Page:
Inside Governors Island's Forbidden Zone, Where Military Buildings Beautifully Crumble

<p>Half a mile from Manhattan’s southern coast, Governors Island has lain as an oasis free of the rampant private development that characterizes most of New York City. Its open fields and panoramic views have been preserved largely due to the island’s history as a military post. It belonged to the U.S. Army until 1966, when it was given to the Coast Guard, who held onto it for another 30 years. In 2001, the upper half of the island was entrusted to the National Parks Service to preserve its two historic forts. In 2003, the rest of the island was given to the people of New York.<br/><br/>Today, Governors Island serves as a public park and summer reprieve for New Yorkers, though much of the lower half is still restricted to the public due to the area’s decommissioned buildings, which are slated for demolition. Many of these buildings were constructed by the Coast Guard for its 3,500 servicemembers and families who were stationed on the island, and have stood in neglect for the last 16 years. During that time, roofs have collapsed, plants have coursed through and seagulls have taken over. </p>

<p>Apartment interior.</p>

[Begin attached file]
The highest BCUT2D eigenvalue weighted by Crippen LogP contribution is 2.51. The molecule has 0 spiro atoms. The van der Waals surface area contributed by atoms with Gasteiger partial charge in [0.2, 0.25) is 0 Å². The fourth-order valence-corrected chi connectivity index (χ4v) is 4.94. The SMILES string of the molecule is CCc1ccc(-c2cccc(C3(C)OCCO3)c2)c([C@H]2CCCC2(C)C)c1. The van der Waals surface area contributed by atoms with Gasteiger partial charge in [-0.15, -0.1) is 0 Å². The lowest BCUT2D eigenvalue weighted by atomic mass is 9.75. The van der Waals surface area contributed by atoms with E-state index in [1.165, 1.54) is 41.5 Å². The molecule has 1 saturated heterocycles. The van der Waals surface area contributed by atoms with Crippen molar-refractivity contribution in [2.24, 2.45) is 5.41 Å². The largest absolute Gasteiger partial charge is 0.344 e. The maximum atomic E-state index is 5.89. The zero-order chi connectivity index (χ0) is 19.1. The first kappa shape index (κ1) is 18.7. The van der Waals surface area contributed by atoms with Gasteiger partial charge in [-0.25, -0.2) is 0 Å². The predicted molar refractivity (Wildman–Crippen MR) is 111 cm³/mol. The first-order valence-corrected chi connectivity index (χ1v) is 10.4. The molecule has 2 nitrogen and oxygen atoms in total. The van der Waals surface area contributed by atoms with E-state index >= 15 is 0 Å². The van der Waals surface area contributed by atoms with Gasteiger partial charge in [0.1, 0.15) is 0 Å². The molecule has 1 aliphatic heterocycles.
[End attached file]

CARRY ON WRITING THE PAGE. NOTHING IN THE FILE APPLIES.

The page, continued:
<p>The view from the commissary.</p>

<p>Looking northwest from the commissary: The interior of the restricted zone is partially filled with debris from the recent demolition of Coast Guard-era buildings, including houses, a public school, barbershop, Super 8 motel, Burger King and movie theatre. In the distance are apartment buildings, which were also built for service members and are similarly destined for demolition.</p>

<p>A ceiling collapse in the hair salon.</p>

<p>A Coast Guard’s uniform jacket inside the dry cleaners.</p>

<p>The hallway of one apartment building.</p>

<p>After 16 uninhabited years, some of the homes are being enveloped by the local flora.</p>

<p>The side of one row house features crumbling letters that read “Project for the New American Century,” the name of a neoconservative think tank that promoted the invasion of Iraq in 2003. Before conspiracy theorists start looking into the appearance of a 2003 political slogan on a military building that was supposedly decommissioned in 1996, know that the lettering was added in 2009 as part of <a href="">an art project</a>.</p>

<p>In the eastern corner of the restricted area is “Brick Village,” a set of 16 identical two-story red-brick row houses built after World War II.</p>

<p>Looking north to downtown Manhattan.</p>

<p>From the apartment building rooftop looking west to Liberty Island.</p>

<p>The flower shop vestibule.</p>